Between central support beams 52B and 52C in the tapered regions 65A and 65B, the lift engagement support plate 60 is welded or fastened by other means to the central part 68 of both support beams 52B and 52C. Additionally, a lift support plate 78 is also secured to the support beams 52B and 52C and extends substantially parallel to lift engagement support plate 60. A first lift support slat 80 and a second lift support slat 82 structurally reinforce the boxlike arrangement of lift engagement support plate 60 and lift support plate 78. By this construction, the lift engagement support plate 60, which runs substantially parallel to the central support plate 54, is structurally reinforced so that the entire structure may be lifted or positioned by a fork lift or the like by engaging the lift engagement support plate 60. The length of lift engagement support plate 60 is such that support plate 60 extends a substantial distance in order to ensure that a lift member, associated with a fork lift or the like, will not extend further than support plate 60 extends.
The area of the tapered regions 65A and 65B, on each end of the tractor trailer bridge assembly B, are covered by the first angled supported plate 56 and second angled supported plate 8. Plates 56 and 58 rest on the angle sections 74 and 76 of each of the support beams 52A through 52D. In this way, each of the angled support plates 56 and 58 extend from respective lines 84A and 84B, where the respective support plates join the central supported plate 54, to the regions proximate respective ends of the base plate 50.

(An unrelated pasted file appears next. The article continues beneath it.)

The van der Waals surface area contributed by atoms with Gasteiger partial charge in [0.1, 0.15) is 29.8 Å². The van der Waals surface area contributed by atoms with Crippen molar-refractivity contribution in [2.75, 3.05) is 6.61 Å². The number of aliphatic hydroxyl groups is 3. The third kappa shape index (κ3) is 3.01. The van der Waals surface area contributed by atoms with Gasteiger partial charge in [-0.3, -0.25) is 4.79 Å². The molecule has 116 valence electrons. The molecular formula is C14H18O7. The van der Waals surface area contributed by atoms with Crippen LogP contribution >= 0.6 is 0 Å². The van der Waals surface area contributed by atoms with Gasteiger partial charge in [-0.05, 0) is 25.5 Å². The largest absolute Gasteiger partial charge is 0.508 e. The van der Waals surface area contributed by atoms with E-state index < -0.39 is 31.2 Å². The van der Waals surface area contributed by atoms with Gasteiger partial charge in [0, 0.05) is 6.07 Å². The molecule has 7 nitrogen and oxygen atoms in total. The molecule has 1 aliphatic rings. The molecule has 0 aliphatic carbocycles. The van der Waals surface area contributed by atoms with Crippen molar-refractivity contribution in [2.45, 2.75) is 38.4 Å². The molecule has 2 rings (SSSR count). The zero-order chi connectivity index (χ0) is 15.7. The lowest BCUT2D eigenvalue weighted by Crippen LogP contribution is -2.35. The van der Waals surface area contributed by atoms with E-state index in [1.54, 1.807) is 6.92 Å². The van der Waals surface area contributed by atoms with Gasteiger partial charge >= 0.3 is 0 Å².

At least one of the angled support plates 56 and 58 defines a plurality, preferably two lift openings. For example, as seen in FIG. 2 there is provided a first lift opening 86 and a second lift opening 88. First lift opening 86 corresponds roughly to the space 90 which is defined by a portion of beam support member 52B, a portion of the lift engagement support plate 60, a portion of the lift support plate 78 and the first lift support slat 80. In a similar fashion, second lift opening 88 roughly corresponds to a second area 92 which is defined by a portion of the support beam 52C a portion of the lift engagement support plate 60, a portion of the lift support plate 78 and the second lift support slat 82.